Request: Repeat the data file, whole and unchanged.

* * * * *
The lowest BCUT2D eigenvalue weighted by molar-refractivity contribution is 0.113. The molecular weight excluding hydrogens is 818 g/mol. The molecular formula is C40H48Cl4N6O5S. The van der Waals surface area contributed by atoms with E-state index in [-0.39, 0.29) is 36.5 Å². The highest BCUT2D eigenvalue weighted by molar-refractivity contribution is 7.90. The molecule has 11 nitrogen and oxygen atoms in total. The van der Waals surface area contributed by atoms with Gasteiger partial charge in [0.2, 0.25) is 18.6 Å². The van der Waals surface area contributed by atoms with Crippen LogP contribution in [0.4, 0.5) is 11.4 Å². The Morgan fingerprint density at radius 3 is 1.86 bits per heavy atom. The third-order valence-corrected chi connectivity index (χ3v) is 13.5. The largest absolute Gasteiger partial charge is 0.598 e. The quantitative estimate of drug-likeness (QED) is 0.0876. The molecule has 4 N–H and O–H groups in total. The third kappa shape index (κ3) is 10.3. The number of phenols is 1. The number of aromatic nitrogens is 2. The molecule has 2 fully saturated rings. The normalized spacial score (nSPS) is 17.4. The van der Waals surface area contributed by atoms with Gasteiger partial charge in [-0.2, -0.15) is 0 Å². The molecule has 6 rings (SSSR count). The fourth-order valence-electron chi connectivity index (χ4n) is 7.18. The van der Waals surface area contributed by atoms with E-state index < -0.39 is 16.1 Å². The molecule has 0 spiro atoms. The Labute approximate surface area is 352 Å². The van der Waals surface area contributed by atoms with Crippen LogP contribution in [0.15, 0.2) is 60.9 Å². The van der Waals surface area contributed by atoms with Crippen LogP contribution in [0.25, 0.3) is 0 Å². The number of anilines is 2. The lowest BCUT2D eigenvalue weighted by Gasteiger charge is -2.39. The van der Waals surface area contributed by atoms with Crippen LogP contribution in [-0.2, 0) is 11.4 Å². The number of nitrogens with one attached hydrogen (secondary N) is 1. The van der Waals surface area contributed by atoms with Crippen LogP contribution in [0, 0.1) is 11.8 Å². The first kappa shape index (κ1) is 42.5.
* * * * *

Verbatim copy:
The lowest BCUT2D eigenvalue weighted by molar-refractivity contribution is 0.113. The molecular weight excluding hydrogens is 818 g/mol. The molecular formula is C40H48Cl4N6O5S. The van der Waals surface area contributed by atoms with E-state index in [-0.39, 0.29) is 36.5 Å². The highest BCUT2D eigenvalue weighted by molar-refractivity contribution is 7.90. The molecule has 11 nitrogen and oxygen atoms in total. The van der Waals surface area contributed by atoms with Gasteiger partial charge in [0.2, 0.25) is 18.6 Å². The van der Waals surface area contributed by atoms with Crippen LogP contribution in [0.4, 0.5) is 11.4 Å². The Morgan fingerprint density at radius 3 is 1.86 bits per heavy atom. The third-order valence-corrected chi connectivity index (χ3v) is 13.5. The largest absolute Gasteiger partial charge is 0.598 e. The quantitative estimate of drug-likeness (QED) is 0.0876. The molecule has 4 N–H and O–H groups in total. The third kappa shape index (κ3) is 10.3. The number of phenols is 1. The number of aromatic nitrogens is 2. The molecule has 2 fully saturated rings. The normalized spacial score (nSPS) is 17.4. The van der Waals surface area contributed by atoms with Gasteiger partial charge in [-0.2, -0.15) is 0 Å². The molecule has 6 rings (SSSR count). The fourth-order valence-electron chi connectivity index (χ4n) is 7.18. The van der Waals surface area contributed by atoms with E-state index < -0.39 is 16.1 Å². The molecule has 0 spiro atoms. The Labute approximate surface area is 352 Å². The van der Waals surface area contributed by atoms with Crippen LogP contribution in [0.15, 0.2) is 60.9 Å². The van der Waals surface area contributed by atoms with Crippen LogP contribution in [0.25, 0.3) is 0 Å². The number of anilines is 2. The lowest BCUT2D eigenvalue weighted by Gasteiger charge is -2.39. The van der Waals surface area contributed by atoms with Crippen LogP contribution in [-0.2, 0) is 11.4 Å². The number of nitrogens with one attached hydrogen (secondary N) is 1. The van der Waals surface area contributed by atoms with Crippen LogP contribution in [0, 0.1) is 11.8 Å². The first kappa shape index (κ1) is 42.5.